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Review Article

Open Vet J. 2021; 11(2): 188-202

Clinical application of mesenchymal stem cells therapy in musculoskeletal injuries in dogs: A review of the scientific literature

Ines Esteves Dias, Diogo Filipe Cardoso, Carla Sofia Soares, Luis Carlos Barros, Carlos Antunes Viegas, Pedro Pires Carvalho, Isabel Ribeiro Dias.

Cited by 5 Articles

Mesenchymal Stem Cells (MSCs) are multipotent cells, defined by their ability to self-renew, while maintaining the capacity to differentiate into a certain number of cells, presumably from its own germinal layer. MSCs therapy is based in their anti-inflammatory, immunomodulatory (immunosuppressive) and regenerative potential. The aim of this review is to provide a clinical overview of the MSCs potential as a therapeutic option for orthopaedic diseases in dogs. A total of 25 clinical studies published in the scientific literature in the last 15 years on various diseases will be presented: semitendinosus myopathy, supraspinatus tendinopathy, cruciate ligament rupture, bone fractures and defects, and also osteoarthritis. All articles involved in this study include only diseases that have naturally occurred in canine patients. MSCs therapy in veterinary orthopaedic field has shown to have great potential, especially for osteoarthritis were all studies presented promising results. However, MSCs bone healing capacity did not reveal such promising outcomes on the long term. In addition, most of these clinical studies did not include immunohistochemistry, immunofluorescence and histopathology to confirm that MSCs have differentiated and incorporated into the injured tissues. This review summarizes the current knowledge of canine MSCs biology, immunology and clinical application in canine orthopaedic diseases. Despite the positive results in its use, there is still a lack of defined protocols, heterogeneous samples and concomitant medications used with MSCs therapy, which compromises the therapeutic results. Further studies are needed in the hope of overcoming its limitation in upcoming trials.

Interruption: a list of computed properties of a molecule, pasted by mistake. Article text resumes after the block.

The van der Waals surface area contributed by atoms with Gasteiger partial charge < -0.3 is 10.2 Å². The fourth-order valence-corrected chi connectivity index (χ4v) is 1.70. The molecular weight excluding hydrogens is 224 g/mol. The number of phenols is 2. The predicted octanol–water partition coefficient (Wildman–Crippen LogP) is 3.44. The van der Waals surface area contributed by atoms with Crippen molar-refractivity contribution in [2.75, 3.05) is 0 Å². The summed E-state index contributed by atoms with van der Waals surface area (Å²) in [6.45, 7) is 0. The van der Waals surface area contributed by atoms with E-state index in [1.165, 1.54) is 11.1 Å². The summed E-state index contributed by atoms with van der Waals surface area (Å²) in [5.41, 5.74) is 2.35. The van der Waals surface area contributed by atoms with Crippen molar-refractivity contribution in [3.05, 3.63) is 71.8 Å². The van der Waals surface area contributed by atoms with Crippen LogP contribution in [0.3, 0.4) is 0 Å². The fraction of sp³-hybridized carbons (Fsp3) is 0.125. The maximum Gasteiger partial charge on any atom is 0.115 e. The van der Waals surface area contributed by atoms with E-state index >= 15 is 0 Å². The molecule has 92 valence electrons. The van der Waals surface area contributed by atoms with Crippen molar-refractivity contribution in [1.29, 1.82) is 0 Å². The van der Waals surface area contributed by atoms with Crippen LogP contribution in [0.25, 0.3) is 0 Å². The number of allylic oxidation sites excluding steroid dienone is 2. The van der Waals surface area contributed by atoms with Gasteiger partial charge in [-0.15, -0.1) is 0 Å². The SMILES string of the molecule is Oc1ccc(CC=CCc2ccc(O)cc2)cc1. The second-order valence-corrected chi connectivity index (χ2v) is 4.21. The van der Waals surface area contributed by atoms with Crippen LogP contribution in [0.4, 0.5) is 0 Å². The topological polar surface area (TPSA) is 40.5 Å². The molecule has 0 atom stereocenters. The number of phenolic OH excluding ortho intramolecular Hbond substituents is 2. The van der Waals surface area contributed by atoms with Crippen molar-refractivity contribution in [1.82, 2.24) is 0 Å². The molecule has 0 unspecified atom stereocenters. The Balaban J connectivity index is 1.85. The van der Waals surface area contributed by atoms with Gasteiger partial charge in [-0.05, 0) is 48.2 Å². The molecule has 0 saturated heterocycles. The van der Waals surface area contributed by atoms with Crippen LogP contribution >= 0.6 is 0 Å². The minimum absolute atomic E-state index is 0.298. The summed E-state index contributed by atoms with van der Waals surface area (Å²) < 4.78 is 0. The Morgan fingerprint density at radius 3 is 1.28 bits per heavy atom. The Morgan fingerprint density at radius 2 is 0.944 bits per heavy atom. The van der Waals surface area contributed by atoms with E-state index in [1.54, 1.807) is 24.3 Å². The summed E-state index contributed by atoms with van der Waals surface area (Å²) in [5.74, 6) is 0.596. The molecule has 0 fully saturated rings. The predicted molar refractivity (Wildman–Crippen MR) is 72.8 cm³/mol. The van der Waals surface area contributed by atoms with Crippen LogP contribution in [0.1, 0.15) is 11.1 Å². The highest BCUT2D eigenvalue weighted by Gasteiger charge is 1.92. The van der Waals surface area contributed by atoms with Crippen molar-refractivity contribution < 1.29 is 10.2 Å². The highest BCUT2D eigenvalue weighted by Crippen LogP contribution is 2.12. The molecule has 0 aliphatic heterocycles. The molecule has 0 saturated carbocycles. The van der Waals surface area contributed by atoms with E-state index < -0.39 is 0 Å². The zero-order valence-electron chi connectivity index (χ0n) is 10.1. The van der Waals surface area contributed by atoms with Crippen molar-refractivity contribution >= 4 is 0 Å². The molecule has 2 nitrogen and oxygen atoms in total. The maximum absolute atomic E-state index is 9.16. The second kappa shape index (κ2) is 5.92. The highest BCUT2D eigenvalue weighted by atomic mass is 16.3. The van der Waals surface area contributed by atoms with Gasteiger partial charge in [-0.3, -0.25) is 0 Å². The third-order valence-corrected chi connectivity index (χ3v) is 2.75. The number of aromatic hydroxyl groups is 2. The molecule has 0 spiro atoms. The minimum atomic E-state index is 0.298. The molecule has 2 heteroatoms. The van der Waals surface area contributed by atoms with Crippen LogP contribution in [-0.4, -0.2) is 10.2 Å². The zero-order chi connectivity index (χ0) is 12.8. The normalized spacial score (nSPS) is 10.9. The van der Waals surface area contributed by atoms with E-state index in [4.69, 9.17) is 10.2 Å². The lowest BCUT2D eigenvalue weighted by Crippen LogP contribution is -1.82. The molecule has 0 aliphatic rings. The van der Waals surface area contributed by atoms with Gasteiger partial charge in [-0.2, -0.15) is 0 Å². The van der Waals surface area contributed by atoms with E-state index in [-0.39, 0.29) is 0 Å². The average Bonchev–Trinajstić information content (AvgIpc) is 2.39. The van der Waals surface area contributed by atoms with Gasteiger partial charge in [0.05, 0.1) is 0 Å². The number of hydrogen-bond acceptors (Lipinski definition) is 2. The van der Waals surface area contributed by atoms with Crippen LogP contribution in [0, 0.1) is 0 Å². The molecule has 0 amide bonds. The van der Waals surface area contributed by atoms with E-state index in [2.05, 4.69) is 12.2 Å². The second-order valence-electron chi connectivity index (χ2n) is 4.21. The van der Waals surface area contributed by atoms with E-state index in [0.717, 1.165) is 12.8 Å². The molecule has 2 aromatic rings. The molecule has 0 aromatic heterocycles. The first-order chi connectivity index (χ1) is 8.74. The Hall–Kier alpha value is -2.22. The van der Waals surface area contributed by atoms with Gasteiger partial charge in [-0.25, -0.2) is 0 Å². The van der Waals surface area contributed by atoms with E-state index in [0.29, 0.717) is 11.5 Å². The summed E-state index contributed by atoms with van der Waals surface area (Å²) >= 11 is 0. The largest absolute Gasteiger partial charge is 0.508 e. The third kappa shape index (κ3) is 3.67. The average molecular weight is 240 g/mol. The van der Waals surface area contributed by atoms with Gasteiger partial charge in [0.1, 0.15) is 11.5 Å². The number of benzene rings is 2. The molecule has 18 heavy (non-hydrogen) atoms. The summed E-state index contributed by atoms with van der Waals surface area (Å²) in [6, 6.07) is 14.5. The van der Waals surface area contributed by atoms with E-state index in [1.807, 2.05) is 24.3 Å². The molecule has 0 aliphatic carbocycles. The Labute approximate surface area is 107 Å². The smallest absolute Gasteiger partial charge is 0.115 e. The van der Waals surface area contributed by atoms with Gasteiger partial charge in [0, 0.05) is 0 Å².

Key words: Bone Fractures; Cruciate Ligament Rupture; Osteoarthritis; Semitendinosus Myopathy; Supraspinatus Tendinopathy

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